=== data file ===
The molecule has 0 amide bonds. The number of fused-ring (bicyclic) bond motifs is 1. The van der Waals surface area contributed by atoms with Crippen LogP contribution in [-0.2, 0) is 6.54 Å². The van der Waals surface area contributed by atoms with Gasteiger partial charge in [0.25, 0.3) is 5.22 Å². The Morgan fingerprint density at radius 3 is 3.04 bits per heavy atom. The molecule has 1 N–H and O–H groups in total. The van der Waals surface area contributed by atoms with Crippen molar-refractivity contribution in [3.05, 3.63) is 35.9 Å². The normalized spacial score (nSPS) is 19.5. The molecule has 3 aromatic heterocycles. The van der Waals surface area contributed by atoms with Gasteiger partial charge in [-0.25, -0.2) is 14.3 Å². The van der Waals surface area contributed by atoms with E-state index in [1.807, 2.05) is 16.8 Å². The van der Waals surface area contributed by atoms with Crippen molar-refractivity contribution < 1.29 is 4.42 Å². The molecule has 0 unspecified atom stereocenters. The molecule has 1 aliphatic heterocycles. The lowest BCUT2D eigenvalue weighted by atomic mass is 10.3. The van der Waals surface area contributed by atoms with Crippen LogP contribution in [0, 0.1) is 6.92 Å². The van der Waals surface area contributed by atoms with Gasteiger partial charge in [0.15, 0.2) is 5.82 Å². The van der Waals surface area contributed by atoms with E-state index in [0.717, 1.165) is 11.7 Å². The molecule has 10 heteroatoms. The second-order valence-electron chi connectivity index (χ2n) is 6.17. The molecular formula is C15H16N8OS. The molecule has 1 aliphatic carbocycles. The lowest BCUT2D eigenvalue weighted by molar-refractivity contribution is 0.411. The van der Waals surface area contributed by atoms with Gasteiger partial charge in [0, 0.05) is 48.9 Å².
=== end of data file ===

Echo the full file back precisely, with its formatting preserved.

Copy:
The molecule has 0 amide bonds. The number of fused-ring (bicyclic) bond motifs is 1. The van der Waals surface area contributed by atoms with Crippen LogP contribution in [-0.2, 0) is 6.54 Å². The van der Waals surface area contributed by atoms with Gasteiger partial charge in [0.25, 0.3) is 5.22 Å². The Morgan fingerprint density at radius 3 is 3.04 bits per heavy atom. The molecule has 1 N–H and O–H groups in total. The van der Waals surface area contributed by atoms with Crippen molar-refractivity contribution in [3.05, 3.63) is 35.9 Å². The normalized spacial score (nSPS) is 19.5. The molecule has 3 aromatic heterocycles. The van der Waals surface area contributed by atoms with Gasteiger partial charge in [-0.25, -0.2) is 14.3 Å². The van der Waals surface area contributed by atoms with E-state index in [1.807, 2.05) is 16.8 Å². The van der Waals surface area contributed by atoms with Crippen molar-refractivity contribution < 1.29 is 4.42 Å². The molecule has 0 unspecified atom stereocenters. The molecule has 1 aliphatic heterocycles. The lowest BCUT2D eigenvalue weighted by atomic mass is 10.3. The van der Waals surface area contributed by atoms with Crippen LogP contribution in [0, 0.1) is 6.92 Å². The van der Waals surface area contributed by atoms with Gasteiger partial charge in [0.15, 0.2) is 5.82 Å². The van der Waals surface area contributed by atoms with E-state index in [0.717, 1.165) is 11.7 Å². The molecule has 10 heteroatoms. The second-order valence-electron chi connectivity index (χ2n) is 6.17. The molecular formula is C15H16N8OS. The molecule has 1 aliphatic carbocycles. The lowest BCUT2D eigenvalue weighted by molar-refractivity contribution is 0.411. The van der Waals surface area contributed by atoms with Gasteiger partial charge in [0, 0.05) is 48.9 Å².